UNITED STATES DISTRICT COURT WESTERN DISTRICT OF NEW YORK
October 6, 2009
MALIK MUHAMMAD, 96-A-3015, PLAINTIFF,
LESTER WRIGHT, ET AL., DEFENDANTS.
The opinion of the court was delivered by: H. Kenneth Schroeder, Jr. United States Magistrate Judge
DECISION AND ORDER
Currently before the Court is plaintiff's motion for appointment of an expert witness, pursuant to Rule 706 of the Federal Rules of Evidence, regarding the diagnosis and treatment of multiple sclerosis. Dkt. #8.
Rule 706 of the Federal Rules of Evidence permits the Court to appoint an expert witness. "The determination to appoint an expert rests solely in the Court's discretion and is to be informed by such factors as the complexity of the matters to be determined and the Court's need for a neutral, expert view." Benitez v. Mailloux, No. 09-CV-1160, 2007 WL 836873, at *1 (N.D.N.Y. March 15, 2007), quoting Pabon v. Goord, No. 99CIV5869, 2001 WL 856601, at *1 (S.D.N.Y. July 30, 2001). "The appointment of an expert pursuant to Rule 706 is not intended to further partisan interests of any party, but to aid the Court, through the services of an impartial expert, in its assessment of technical issues." Benitez, 2007 WL 836873, at *1. Thus, the "most important factor in favor of appointing an expert is that the case involves a complex or esoteric subject beyond the trier-of-fact's ability to adequately understand without expert assistance." Reynolds v. Goord, No. 98 Civ. 6722, 2000 WL 825690 at *2 (S.D.N.Y. June 26, 2000).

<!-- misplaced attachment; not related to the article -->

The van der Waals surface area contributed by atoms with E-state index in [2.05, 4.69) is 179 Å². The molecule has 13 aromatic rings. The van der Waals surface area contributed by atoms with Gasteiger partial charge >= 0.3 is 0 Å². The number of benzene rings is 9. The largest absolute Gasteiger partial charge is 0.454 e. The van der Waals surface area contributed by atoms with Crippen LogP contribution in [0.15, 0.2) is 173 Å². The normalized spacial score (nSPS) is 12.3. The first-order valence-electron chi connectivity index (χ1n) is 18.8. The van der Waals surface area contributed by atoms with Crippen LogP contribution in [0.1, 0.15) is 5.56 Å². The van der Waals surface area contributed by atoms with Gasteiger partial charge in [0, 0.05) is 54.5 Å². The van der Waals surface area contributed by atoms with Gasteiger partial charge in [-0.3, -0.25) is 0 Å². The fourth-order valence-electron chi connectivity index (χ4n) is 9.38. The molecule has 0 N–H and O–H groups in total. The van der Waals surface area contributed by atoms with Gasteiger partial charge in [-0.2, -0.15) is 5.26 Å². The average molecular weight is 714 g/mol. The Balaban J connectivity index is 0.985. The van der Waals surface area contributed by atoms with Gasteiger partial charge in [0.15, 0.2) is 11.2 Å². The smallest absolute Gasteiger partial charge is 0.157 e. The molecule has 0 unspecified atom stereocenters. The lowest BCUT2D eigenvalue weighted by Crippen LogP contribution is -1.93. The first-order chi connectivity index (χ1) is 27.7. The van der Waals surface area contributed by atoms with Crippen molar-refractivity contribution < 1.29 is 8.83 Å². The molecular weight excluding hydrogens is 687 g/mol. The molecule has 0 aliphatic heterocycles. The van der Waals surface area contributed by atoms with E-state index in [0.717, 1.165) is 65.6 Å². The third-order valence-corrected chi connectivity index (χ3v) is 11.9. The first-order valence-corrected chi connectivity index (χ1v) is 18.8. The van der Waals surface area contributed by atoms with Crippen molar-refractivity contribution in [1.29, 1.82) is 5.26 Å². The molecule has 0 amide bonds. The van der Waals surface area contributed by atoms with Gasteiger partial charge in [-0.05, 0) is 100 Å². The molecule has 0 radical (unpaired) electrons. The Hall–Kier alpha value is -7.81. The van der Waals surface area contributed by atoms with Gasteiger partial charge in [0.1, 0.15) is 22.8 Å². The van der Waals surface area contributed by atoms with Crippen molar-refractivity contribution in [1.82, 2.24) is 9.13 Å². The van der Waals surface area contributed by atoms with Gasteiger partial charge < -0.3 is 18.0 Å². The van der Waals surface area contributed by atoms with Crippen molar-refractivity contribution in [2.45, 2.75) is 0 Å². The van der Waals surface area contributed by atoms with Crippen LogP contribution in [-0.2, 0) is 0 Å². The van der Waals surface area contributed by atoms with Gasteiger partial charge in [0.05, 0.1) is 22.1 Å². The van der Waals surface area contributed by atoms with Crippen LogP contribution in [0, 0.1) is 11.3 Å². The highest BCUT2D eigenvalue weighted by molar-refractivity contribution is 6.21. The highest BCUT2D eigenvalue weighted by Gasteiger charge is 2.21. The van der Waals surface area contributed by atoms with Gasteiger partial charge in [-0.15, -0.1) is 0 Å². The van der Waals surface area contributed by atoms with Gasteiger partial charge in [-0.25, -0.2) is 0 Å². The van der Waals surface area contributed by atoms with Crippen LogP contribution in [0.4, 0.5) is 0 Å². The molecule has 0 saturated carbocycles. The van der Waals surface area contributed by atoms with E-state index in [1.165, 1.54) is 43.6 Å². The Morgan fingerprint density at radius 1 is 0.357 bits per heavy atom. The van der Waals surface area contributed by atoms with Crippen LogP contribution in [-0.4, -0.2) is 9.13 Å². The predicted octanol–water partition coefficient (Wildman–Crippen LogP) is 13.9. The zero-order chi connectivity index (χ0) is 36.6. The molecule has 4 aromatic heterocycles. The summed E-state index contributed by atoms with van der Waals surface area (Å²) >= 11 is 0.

The Court should also bear in mind the substantial expense that defendants may have to bear if the Court appoints an expert in a case where, as in this action, one of the parties is indigent. See F.R.E. 706(b). Given the large number of cases involving indigent prisoners, and the substantial costs that may result, appointment of an expert should be used sparingly. See Benitez, 2007 WL 836873, at *2, quoting Pabon, 2001 WL 856601, at *2.
At this early stage of the proceeding, there is no basis for the Court to believe that plaintiff's claim of denial of adequate medical care cannot be grasped without the assistance of an appointed medical expert. Accordingly, plaintiff's motion is denied without prejudice.
Buffalo, New York
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